The present invention is summarized in that a method of representing information about a nucleotide sequence and an associated amino acid sequence on the display device associated with a computer includes the steps of storing in the memory associated with the computer a font specifically designed for the representation of nucleotide and amino acid sequences. The font includes a subset of monospace single letter characters, representing the nucleotides of a nucleotide sequence, and a subset of identical width three letter characters representing the amino acids. The computer stores in the memory associated with it a nucleotide sequence associated with an amino acid sequence. The computer then displays on the display device associated with the computer the nucleotide sequence in association with the amino acid sequence, the nucleotide sequence being displayed with the subset of monospace single letter nucleotide characters of the font and the amino acid sequence being displayed with the set of identical width three letter characters of the font, so that the codons formed by the nucleotide sequence are aligned with the amino acid sequence.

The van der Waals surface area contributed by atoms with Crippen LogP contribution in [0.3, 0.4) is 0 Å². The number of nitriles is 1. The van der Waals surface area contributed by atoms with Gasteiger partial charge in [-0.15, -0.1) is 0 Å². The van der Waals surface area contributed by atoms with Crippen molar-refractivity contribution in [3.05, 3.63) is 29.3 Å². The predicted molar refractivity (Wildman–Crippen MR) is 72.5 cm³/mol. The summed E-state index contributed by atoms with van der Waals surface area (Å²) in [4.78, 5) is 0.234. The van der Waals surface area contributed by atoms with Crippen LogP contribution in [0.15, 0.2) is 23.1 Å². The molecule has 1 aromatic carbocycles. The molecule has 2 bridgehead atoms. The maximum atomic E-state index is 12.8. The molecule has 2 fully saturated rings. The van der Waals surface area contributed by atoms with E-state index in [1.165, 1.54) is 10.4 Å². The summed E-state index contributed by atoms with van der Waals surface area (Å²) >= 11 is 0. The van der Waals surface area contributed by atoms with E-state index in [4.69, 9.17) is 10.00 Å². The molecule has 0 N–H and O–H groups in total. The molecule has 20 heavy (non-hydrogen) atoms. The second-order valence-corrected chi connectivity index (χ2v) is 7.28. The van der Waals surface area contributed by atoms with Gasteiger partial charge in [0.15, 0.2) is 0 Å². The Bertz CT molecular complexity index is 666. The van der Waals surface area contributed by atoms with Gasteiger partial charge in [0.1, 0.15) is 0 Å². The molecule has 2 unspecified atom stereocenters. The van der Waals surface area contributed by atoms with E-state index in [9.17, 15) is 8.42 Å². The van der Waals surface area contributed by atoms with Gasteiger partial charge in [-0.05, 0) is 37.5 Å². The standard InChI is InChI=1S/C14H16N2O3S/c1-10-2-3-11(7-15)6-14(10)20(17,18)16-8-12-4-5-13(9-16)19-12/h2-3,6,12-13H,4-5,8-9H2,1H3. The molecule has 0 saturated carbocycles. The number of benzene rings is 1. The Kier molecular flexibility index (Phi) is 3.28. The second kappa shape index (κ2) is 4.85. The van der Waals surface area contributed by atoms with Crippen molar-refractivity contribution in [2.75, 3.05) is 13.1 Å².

It is an object of the present invention to provide a method of displaying information about nucleotide and amino acid sequences on the display device associated with the digital computer in such a fashion that the amino acid sequences displayed in conjunction with nucleotide sequences are readily readable by casual viewers of the sequence information.
It is another object of the present invention to provide a method of displaying information about nucleotide and amino acid sequences in such a fashion that all possible reading frames of a single nucleotide sequence can have their corresponding amino acid sequences displayed in conjunction with the nucleotide sequence.
It is yet another object of the present invention to provide a display system for a digital computer including characters specifically designed for the representation of biochemical information on the display means associated with the computer.
It is another object of the present invention to allow the digital computers to store information regarding DNA sequences in as efficient and as compressed a fashion while still allowing for easily human perceivable display of the information stored in that fashion.
Other objects, advantages, and features of the present invention will become apparent from the following specification when taken in conjunction with the accompanying drawings.
FIG. 1 is a listing of a nucleotide sequence and the corresponding amino acid sequence displayed using a font in accordance with the prior art.